Etymology
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pickle (n.)

c. 1400, "spiced sauce served with meat or fowl" (early 14c. as a surname), probably from Middle Dutch pekel "pickle, brine," or related words in Low German and East Frisian (Dutch pekel, East Frisian päkel, German pökel), which are of uncertain origin or original meaning. Klein suggests the name of a medieval Dutch fisherman who developed the process.

The meaning "cucumber preserved in pickle" first recorded 1707, via use of the word for the salty liquid in which meat, etc. was preserved (c. 1500). Colloquial figurative sense of "a sorry plight, a state or condition of difficulty or disorder" is recorded by 1560s, from the time when the word still meant a sauce served on meat about to be eaten. Meaning "troublesome boy" is from 1788, perhaps from the notion of being "imbued" with roguery.

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pickle (v.)

"to preserve in a pickle or brine," 1550s, from pickle (n.). Related: Pickled; pickling.

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piccalilli (n.)
"pickle of chopped vegetables," 1769, piccalillo, perhaps a fanciful elaboration of pickle. Spelling with an -i attested from 1845.
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pickled (adj.)

1550s, "preserved in a pickle sauce," past-participle adjective from pickle (v.). From 1690s as "roguish;" the slang figurative sense of "drunk" is attested by 1900, American English.

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marinate (v.)

"to pickle (fish, meat) in a marinade," 1640s, from French mariner "to pickle in (sea) brine," from Old French marin (adj.) "of the sea," from Latin marinus "of the sea," from mare "sea, the sea, seawater," from PIE root *mori- "body of water." Related: Marinated; marinating.

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marinade (n.)

"a pickle for fish or meat, generally of wine and vinegar with herbs and spices," 1704, from French marinade "spiced vinegar or brine for pickling," from mariner "to pickle in (sea) brine," from Old French marin (adj.) "of the sea," from Latin marinus "of the sea," from mare "sea, the sea, seawater," from PIE root *mori- "body of water." As a verb, "to steep in a marinade," from 1680s. Related: Marinaded; marinading.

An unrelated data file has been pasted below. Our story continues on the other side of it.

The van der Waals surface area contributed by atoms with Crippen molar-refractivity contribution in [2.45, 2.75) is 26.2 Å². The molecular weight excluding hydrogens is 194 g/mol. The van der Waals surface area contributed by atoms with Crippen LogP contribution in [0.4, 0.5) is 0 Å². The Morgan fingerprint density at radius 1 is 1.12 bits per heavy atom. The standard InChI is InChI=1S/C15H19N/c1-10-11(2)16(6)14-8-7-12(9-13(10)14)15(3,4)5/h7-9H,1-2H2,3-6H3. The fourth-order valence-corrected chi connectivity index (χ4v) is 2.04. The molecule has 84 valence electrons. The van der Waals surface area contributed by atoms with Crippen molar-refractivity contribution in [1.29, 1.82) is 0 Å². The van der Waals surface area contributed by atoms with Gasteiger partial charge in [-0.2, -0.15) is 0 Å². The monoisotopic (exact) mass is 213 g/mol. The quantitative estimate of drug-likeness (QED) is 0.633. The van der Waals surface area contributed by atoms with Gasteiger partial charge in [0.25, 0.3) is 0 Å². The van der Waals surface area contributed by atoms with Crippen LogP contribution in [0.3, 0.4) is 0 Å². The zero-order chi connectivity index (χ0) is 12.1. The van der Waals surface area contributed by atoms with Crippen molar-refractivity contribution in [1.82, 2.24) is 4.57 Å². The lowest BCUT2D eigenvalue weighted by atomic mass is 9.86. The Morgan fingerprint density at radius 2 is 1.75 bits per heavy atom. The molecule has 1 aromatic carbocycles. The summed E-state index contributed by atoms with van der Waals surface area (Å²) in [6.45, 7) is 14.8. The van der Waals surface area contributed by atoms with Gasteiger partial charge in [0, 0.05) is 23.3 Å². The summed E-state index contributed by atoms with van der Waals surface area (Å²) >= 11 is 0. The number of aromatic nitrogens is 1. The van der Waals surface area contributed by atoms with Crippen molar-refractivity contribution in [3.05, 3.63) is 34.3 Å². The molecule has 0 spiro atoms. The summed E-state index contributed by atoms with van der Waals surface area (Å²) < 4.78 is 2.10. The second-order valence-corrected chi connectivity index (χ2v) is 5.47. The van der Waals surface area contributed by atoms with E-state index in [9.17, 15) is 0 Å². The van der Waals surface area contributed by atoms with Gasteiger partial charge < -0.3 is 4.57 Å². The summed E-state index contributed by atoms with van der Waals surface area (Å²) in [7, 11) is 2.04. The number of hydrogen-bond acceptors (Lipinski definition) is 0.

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souse (n.)
something steeped in pickle, especially "pig parts preserved and pickled," mid-15c., earlier "liquid for pickling" (late 14c.), from souse (v.) or from its French source.
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souse (v.)
late 14c., "to pickle, steep in vinegar," from Old French sous (adj.) "preserved in salt and vinegar," from Frankish *sultja or some other Germanic source (compare Old Saxon sultia "salt water," Old High German sulza "brine"), from Proto-Germanic *salt- (from PIE root *sal- "salt"). Related: Soused; sousing.
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relish (n.)

1520s, "a sensation of taste, a flavor distinctive of anything," alteration of reles "scent, taste, aftertaste," (c. 1300), from Old French relais, reles, "something remaining, that which is left behind," from relaisser "to leave behind," from Latin relaxare "loosen, stretch out," from re- "back" (see re-) + laxare "loosen" (from PIE root *sleg- "be slack, be languid").

Especially "a pleasing taste," hence "pleasing quality" in general. The meaning "enjoyment of the taste or flavor of something" is attested from 1640s. The sense of "condiment, that which is used to impart a flavor to plain food to increase the pleasure of eating it" is recorded by 1797, especially a piquant sauce or pickle: The modern stuff you put on hot dogs (or don't) is a sweet green pickle relish.

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dill (n.)

"umbelliferous plant with yellow flowers, extensively cultivated for its aroma and oils," Middle English dille, from Old English dile "dill, anise," a Germanic word of unknown origin (cognates: Old Saxon dilli, Middle Dutch and Dutch dille, Swedish dill, German Dill). Dill-pickle is recorded from 1899.

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